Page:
In Utah, 2 Huge Monuments Just Became 5 Small Ones

President Trump undoes designations of Obama, Clinton, triggering a legal fight
By John Johnson,  Newser Staff
Posted Dec 4, 2017 1:50 PM CST
Trump Shrinks Size of 2 National Monuments in Utah
This file photo shows Arch Canyon within Bears Ears National Monument in Utah.   (Francisco Kjolseth/The Salt Lake Tribune via AP, File)

President Trump traveled to Utah on Monday and delivered news dreaded by environmentalists and Native American groups but praised by those who accuse the federal government of overreach. Trump announced he is reducing the size of two national monuments spanning millions of acres in Utah—Bears Ears, which was so designated by President Obama, and Grand Staircase-Escalante, designated by President Clinton. The controversial move is being immediately challenged in court by groups questioning Trump's authority to undo the moves of his predecessors, reports the New York Times. Details and developments:

  • The cuts: Bears Ears is shrinking by 1.1 million acres and Grand Staircase by more than 800,000 acres. That adds up to what the Washington Post calls "the largest reduction of public lands protection in US history." The move opens the lands up for energy exploration and other uses.

  • Now 5 monuments: Trump's move actually turns the two national monuments into five, reports the Salt Lake Tribune. Bears Ears get split into two: Shah Jaa (129,980 acres) and Indian Creek (71,896 acres), down significantly from Obama's total of 1.35 million acres. Grand Staircase gets split into three: Grand Staircase (209,993 acres) Kaiparowits (551,034 acres), and Escalante Canyon (242,836 acres). That amounts to about 1 million acres, down from the original 1.9 million.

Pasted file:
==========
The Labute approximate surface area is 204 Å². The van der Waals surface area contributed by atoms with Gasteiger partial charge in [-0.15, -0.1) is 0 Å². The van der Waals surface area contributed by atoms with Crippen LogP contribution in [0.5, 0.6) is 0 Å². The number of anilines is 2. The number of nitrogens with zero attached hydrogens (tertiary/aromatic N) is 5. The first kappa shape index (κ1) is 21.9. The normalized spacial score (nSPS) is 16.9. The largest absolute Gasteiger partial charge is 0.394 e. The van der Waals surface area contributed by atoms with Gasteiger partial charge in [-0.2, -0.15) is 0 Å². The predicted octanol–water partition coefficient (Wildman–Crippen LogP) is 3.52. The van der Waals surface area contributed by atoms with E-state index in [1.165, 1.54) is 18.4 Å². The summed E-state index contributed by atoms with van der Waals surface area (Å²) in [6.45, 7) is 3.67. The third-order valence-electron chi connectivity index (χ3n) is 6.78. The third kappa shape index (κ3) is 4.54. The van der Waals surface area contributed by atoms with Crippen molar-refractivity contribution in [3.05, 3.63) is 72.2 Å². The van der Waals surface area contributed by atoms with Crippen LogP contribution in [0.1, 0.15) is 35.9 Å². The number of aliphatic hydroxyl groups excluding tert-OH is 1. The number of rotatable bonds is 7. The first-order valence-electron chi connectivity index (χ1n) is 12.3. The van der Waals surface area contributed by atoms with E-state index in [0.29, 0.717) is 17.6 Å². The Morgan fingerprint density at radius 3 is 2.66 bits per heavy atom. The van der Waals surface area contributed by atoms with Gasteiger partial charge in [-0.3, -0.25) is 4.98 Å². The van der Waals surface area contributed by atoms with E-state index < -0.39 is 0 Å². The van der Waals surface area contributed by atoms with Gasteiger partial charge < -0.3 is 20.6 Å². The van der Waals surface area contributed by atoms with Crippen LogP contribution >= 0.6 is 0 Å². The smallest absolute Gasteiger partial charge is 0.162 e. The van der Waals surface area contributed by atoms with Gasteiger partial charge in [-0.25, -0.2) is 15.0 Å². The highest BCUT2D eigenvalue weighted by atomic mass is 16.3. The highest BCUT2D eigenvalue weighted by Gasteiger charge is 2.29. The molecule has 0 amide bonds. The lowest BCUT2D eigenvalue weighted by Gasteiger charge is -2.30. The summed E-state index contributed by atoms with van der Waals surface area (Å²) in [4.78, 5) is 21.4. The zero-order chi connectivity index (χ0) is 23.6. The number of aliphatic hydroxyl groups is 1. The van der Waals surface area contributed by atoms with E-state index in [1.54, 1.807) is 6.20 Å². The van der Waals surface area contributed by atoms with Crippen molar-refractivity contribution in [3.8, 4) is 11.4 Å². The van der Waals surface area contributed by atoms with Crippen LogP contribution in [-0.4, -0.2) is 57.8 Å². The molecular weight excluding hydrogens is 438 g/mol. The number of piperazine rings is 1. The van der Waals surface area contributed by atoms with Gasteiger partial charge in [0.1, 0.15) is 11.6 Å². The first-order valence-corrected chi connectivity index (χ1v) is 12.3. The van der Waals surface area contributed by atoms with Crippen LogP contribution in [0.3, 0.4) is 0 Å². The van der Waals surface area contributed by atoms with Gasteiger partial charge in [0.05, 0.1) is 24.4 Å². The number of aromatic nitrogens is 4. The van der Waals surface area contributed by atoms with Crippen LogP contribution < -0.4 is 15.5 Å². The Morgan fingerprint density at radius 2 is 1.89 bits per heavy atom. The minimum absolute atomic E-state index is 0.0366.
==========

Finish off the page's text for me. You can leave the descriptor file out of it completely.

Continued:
• The legal fight: It hinges on what's known as the 1906 Antiquities Act, which gave Obama, Clinton, and other presidents the authority to designate protected national monuments. Whether Trump or any president has the authority to undo the protections has never been tested in court, explains the New York Times. It will be now, however, and if the challengers lose, Trump "and future presidents could drastically shrink any of the dozens of monuments created by their predecessors, opening the formerly protected terrain for all kinds of development."
  • Trump's rationale: "Some people think that the natural resources of Utah should be controlled by a small handful of very distant bureaucrats, and guess what? They're wrong," Trump said in his Utah speech, per CBS News. He also used the the term "federal overreach."
  • Protests: About 3,000 largely peaceful demonstrators blocked traffic in Salt Lake City to protest Trump's move, and the AP has details.
  • What now: The litigation will take a while to play out, so don't expect to see drilling rigs immediately filing into the area, reports National Geographic. Still, the story notes that Bears Ears has oil and gas fields, at least on what was formerly its boundaries, and Grand Staircase has coal.
(More Bears Ears National Monument stories.)

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